So, for example, if you sell furniture, you will want to find home improvement and DIY blogs with an engaged audience. If you sell personalised t-shirts, you should find fashion blogs.

Apart from being relevant to your business, you should also look for blogs that fit the following criteria:

  • The blog has high-quality content
  • The blog gets a good amount of traffic
  • The blog’s audience will be interested in your industry and business
  • The blog has an engaged readership. This means that lots of readers comment upon and share the posts on their social media accounts
  • The blog owner is also active on social media and has an engaged following
  • The blog has a good email subscriber list

In some cases these numbers are made public when the list or fanbase is big enough as it’s also an effective way to get more visitors to subscribe or to connect on social media.

Here’s an example from the Hand Luggage Only travel blog:

There are lots of ways to find guest blogging opportunities. Here are the most effective and commonly used techniques.

Google search

Google is the best place to start your search. You can use any of the following sample search queries to find blogs that accept guest posts:

  • [your topic keyword] + “write for us”
  • [your topic keyword] + “become a contributor”
  • [your topic keyword] + “accepting guest posts”
  • [your topic keyword] + “contribute to this site”
  • [your topic keyword] + “guest post guidelines”

Social searches

You can also run a search on Twitter, LinkedIn or other social media sites to find guest blogging opportunities. Since the easiest one to search on is Twitter, type a similar query or even a simple one like “guest post” into the search box and see what shows up.

Some results will include already published guest posts while others will be invitations to guest post. Browse through the posts and make a list with relevant blogs that accept contributors.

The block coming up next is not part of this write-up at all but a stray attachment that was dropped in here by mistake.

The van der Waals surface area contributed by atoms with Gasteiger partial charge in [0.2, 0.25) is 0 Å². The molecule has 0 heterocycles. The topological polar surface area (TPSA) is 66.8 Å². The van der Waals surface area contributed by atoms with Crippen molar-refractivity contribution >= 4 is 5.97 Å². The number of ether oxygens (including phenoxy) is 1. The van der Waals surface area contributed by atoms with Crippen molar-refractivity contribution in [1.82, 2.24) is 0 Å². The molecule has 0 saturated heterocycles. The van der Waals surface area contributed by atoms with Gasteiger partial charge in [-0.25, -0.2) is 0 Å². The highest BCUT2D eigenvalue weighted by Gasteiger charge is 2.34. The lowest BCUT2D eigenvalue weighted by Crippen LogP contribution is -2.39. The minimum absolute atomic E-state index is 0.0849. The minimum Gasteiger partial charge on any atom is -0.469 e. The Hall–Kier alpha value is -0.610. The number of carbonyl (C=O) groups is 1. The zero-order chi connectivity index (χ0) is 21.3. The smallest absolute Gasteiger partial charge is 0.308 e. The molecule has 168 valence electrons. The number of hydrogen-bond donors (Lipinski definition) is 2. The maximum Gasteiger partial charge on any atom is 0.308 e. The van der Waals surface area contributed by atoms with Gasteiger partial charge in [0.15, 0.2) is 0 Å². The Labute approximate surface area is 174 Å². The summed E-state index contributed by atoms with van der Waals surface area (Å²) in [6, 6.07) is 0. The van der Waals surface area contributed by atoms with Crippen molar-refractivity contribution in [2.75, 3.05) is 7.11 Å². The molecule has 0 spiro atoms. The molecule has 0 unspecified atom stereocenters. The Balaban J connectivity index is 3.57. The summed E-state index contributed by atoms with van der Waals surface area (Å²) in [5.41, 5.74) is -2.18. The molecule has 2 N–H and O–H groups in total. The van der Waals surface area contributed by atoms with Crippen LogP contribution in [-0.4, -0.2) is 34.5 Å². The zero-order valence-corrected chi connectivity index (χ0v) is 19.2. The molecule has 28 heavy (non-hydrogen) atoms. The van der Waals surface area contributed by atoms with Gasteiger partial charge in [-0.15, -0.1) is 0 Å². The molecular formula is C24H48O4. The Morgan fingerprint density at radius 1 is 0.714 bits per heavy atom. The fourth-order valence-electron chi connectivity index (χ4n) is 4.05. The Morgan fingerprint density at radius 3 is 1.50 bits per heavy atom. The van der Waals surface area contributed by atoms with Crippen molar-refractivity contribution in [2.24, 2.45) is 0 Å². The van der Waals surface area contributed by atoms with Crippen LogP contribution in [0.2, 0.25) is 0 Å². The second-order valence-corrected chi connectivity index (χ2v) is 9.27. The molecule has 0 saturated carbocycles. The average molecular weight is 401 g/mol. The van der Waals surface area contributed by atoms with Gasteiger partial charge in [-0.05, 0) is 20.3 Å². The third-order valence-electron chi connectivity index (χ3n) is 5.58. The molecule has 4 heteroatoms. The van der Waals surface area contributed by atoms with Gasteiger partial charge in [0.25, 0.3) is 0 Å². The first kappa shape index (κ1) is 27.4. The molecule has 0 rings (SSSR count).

Competitor backlinks

If you’ve ever performed a competitor analysis, you probably also got some insight into how and where your competitors are building their backlinks.

If you haven’t already, start now. You can use our 123 Reg Search Engine Optimiser tool to do a competitor analysis and find the sites and blogs that are linking to your competitors’ sites or blogs. Go through the sites and blogs that your main competitors have written for and add the best ones to your guest blogging list.

Prolific guest bloggers

If you often read blogs in your industry (and you should), you’re likely to see a few names over and over writing content for others. Write them down, then go to Google and run a search for each name plus “guest post by”.

The results should include places where these guest bloggers have published content, which means they could work for you as well. Go through the results and add the relevant ones to your guest blogging list.

3. Before you pitch your guest post

Now that you have a list of relevant blogs that accept guest posts, hold off on contacting the blog owners, otherwise your cold pitch will be just another one sent to the bin or marked as spam.

There is one vital thing that you should do before you make a pitch to a blog that you’ve just found. That is to build a relationship with the blog owner.

Why is this so important? Because by the time you make your pitch, you’ll be a familiar face which means they’ll be more likely to pay attention to your pitch and, hopefully, to accept your guest post.

So take a week or two to connect with the blog owners. Subscribe to their email newsletters, follow them on social media, read their blogs, share and comment on their posts.

When you share their content on your social media accounts, make sure to tag them and also to include a comment so it’s not just a plain link.

Here’s the thing: since this isn’t a secret strategy and since other site owners are using it too, don’t fake it or go overboard with sharing their content or tagging them obsessively. You can be sure those blog owners will figure it out, which means they might end up ignoring you and your pitch.

4. Research the blog

Another step you should take is to get to know the content on the blog you’re planning to pitch your idea to. What topics does the blog like to cover? Does it feature long-form pieces, short listicles, how-to guides? What level of audience are they writing for – beginners, intermediate, advanced?

Once you get a feel for the content, also try to find and review their publication guidelines.  Some blogs prefer the Oxford comma, while other get picky about their first-person language and titles.